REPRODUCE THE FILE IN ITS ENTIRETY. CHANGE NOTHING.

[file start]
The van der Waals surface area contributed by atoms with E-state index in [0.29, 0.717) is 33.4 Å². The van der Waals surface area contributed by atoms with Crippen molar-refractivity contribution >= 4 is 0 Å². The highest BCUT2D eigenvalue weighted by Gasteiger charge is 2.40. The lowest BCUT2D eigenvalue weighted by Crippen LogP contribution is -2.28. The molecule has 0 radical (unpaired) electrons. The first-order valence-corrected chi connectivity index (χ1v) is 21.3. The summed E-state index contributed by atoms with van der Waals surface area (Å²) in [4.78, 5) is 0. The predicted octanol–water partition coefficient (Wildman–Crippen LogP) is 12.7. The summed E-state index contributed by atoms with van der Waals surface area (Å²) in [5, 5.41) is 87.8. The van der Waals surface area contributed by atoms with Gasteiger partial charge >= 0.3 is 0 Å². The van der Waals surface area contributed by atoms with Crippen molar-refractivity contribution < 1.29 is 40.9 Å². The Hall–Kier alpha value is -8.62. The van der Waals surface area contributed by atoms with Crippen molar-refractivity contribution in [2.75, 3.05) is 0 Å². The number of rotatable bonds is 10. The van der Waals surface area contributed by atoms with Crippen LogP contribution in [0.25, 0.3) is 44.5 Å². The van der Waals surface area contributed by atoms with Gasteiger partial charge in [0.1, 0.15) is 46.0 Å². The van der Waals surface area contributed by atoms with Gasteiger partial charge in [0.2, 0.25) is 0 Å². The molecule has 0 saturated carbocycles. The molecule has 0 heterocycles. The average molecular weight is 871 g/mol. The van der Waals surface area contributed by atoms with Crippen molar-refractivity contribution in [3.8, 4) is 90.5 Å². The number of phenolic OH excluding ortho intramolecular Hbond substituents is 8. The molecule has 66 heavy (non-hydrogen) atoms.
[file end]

The van der Waals surface area contributed by atoms with E-state index in [0.29, 0.717) is 33.4 Å². The van der Waals surface area contributed by atoms with Crippen molar-refractivity contribution >= 4 is 0 Å². The highest BCUT2D eigenvalue weighted by Gasteiger charge is 2.40. The lowest BCUT2D eigenvalue weighted by Crippen LogP contribution is -2.28. The molecule has 0 radical (unpaired) electrons. The first-order valence-corrected chi connectivity index (χ1v) is 21.3. The summed E-state index contributed by atoms with van der Waals surface area (Å²) in [4.78, 5) is 0. The predicted octanol–water partition coefficient (Wildman–Crippen LogP) is 12.7. The summed E-state index contributed by atoms with van der Waals surface area (Å²) in [5, 5.41) is 87.8. The van der Waals surface area contributed by atoms with Gasteiger partial charge >= 0.3 is 0 Å². The van der Waals surface area contributed by atoms with Crippen molar-refractivity contribution < 1.29 is 40.9 Å². The Hall–Kier alpha value is -8.62. The van der Waals surface area contributed by atoms with Crippen molar-refractivity contribution in [2.75, 3.05) is 0 Å². The number of rotatable bonds is 10. The van der Waals surface area contributed by atoms with Crippen LogP contribution in [0.25, 0.3) is 44.5 Å². The van der Waals surface area contributed by atoms with Gasteiger partial charge in [0.1, 0.15) is 46.0 Å². The van der Waals surface area contributed by atoms with Gasteiger partial charge in [0.2, 0.25) is 0 Å². The molecule has 0 saturated carbocycles. The molecule has 0 heterocycles. The average molecular weight is 871 g/mol. The van der Waals surface area contributed by atoms with Crippen molar-refractivity contribution in [3.8, 4) is 90.5 Å². The number of phenolic OH excluding ortho intramolecular Hbond substituents is 8. The molecule has 66 heavy (non-hydrogen) atoms.